3. Reason has been saying this for years.

      https://reason.com/2015/01/02/even-the-supreme-courts-super-elastic-co/

      “By “regulate,” of course, Rivkin and Foley mean “ban,” and it is important to keep in mind that alcohol prohibitionists went to a great deal of trouble to amend the Constitution back in 1919 because they took it for granted that Congress’s power to regulate interstate commerce did not include the power to ban intoxicants. The Commerce Clause has not changed since then, but the Supreme Court’s understanding of it has, to the point that it can be stretched to accommodate almost any congressional whim. Consistent federalists and sincere constitutionalists should resist this super-elastic reading of the Commerce Clause.”

      1. You had to back 4.5 years to find something?

  2. Now the former senator is proposing a constitutional amendment to remove marijuana as a Schedule 1 drug, thus legalizing it recreationally on the federal level.

    Why is it that I don’t like putting such specific, in-the-moment ideals as amendments in the constitution. It would be like the original framers putting in things like “oil lamps, muskets and handbills from a Franklin Press” in there.

    1. Half the contents of the state constitutions of US states read with such specificity. That’s why many of them are very long.

      1. That’s why all modern constitutions are a dog’s breakfast.

        Do you remember that European constitution they tried about fifteen years ago? Good lord that was awful. Pages upon pages. Shit, I think their list of “protected classes” was longer than our bill of rights.

        1. A list of the ingredients of water is longer than the rights we have left.

    2. There’s nothing “in-the-moment” about the basic freedom to choose what you want to do with your own body and mind.

      1. That’s not even close to my point. Do we need another constitutional amendment for Aspirin and Menthol cigarettes?

        1. Yeah, exceedingly dumb that he’s not re-codifying the standards by which all substances will be scheduled going forward or even removing all scheduling powers from the DEA or even trying to dissolve the DEA entirely.

          Shouldn’t let the great be the enemy of the good, but if you’re wishing in one hand and shitting in the other you should at least wish for something a lot better than a few sheets of toilet paper.

          1. What happens if they make it Schedule II so it’s “legal” but requires a prescription, what happens if the federal government abandons the Scheduling system and adopts a 5 star rating? Or rating similar to the financial system? Super-duper Triple A Smiley Face Happy Pants! Is your constitutional amendment still valid? It’s like making a constitutional amendment that specifies a particular version of Windows or flavor of Linux. Don’t. Do that…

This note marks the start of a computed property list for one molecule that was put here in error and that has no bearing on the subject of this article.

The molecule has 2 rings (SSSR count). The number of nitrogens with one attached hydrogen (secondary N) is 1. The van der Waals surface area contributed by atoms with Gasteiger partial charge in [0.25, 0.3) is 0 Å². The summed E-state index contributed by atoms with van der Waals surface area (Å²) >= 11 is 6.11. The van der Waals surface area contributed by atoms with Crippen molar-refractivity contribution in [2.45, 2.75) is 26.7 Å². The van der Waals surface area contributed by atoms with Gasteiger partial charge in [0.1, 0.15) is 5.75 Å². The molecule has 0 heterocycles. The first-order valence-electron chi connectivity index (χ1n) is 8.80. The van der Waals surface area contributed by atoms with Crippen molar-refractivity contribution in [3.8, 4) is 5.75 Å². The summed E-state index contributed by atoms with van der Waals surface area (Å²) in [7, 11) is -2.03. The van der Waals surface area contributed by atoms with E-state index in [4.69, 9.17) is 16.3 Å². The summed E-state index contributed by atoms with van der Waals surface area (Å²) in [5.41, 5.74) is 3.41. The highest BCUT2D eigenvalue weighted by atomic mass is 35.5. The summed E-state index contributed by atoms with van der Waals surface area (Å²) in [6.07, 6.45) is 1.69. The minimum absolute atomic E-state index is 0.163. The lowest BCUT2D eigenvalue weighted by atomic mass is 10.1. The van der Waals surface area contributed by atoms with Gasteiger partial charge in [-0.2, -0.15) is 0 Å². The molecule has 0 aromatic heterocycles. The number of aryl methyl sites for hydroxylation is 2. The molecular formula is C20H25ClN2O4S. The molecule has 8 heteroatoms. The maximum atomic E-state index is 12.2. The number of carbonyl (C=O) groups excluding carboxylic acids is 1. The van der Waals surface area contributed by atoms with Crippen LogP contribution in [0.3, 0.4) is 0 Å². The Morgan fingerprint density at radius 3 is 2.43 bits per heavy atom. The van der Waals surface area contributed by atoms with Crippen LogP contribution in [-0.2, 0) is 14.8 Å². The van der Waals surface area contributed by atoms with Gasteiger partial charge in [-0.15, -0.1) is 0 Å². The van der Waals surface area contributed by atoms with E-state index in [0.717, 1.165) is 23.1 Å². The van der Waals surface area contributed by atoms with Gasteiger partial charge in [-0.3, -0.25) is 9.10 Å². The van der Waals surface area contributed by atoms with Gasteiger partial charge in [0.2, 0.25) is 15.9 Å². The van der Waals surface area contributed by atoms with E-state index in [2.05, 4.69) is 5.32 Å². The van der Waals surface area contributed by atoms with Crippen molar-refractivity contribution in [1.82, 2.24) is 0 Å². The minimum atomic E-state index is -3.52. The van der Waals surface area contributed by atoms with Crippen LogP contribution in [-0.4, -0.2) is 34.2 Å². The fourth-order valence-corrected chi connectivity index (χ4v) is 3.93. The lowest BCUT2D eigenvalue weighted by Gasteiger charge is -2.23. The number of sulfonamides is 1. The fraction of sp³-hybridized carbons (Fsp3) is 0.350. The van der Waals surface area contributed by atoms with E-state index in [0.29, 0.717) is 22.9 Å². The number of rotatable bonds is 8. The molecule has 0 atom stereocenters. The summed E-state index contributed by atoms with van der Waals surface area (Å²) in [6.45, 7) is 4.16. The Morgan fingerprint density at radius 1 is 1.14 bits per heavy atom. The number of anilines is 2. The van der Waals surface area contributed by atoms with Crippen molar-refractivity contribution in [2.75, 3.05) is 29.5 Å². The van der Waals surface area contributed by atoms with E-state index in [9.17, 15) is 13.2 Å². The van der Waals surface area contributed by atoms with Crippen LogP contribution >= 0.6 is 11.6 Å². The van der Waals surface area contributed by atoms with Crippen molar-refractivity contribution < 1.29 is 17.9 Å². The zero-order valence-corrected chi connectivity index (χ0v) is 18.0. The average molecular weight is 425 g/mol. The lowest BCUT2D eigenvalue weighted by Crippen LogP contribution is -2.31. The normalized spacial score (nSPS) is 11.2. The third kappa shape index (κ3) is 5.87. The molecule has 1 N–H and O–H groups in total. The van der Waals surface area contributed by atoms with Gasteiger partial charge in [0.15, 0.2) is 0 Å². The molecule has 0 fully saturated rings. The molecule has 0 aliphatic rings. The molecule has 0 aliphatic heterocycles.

2. He’s almost 90, give the guy a break.

  3. There’ve been many Constitutional challenges to the intrastate reach and other operations of the Controlled Substances Act, so the practical answer is that it’s Constitutional and needs to be deal with on the statutory level. There doesn’t seem to be a chance to get a fluke result for drugs as with contraception and abortion being ruled magically protected by the US Constitution; for something like that to happen, there’d have to be a revolution in public attitudes to say intoxication is a positive good that ought to be encouraged, for that’s about what it was with contraception and then abortions.

    Amending the Constitution so that it explicitly references a statutory and administrative category — schedule 1 of the CSA and the associated bit of the Code of Federal Regulations — would look bizarre, especially when the actual object is to remove cannabis from all controls. Seems the second sentence of the resolution, making cannabis, alcohol, and tobacco subject to the same regulations and taxation at the federal level, would be all that ‘s needed. But if you could get conventions in 3/4 of the states to ratify it (Why conventions?), I strongly doubt you’d need a Constitutional amendment at all.

    1. Eddy, Both the right and the left have called for a constitutional convention but I don’t think that either side really wants one. A constitutional convention would open up a can of worms and the best governmental document ever written will be at of risk of being destroyed. It is much better to change the constitution one amendment at a time. With a constitutional convention the constitution that we have now could be completely replaced taking away the protects that we now have and replace some form of totalitarian (right or left) government and without a means of changing it except by armed revolution. This will not mean so much for me because my time is greatly limited but it would effect my (and your) posterity.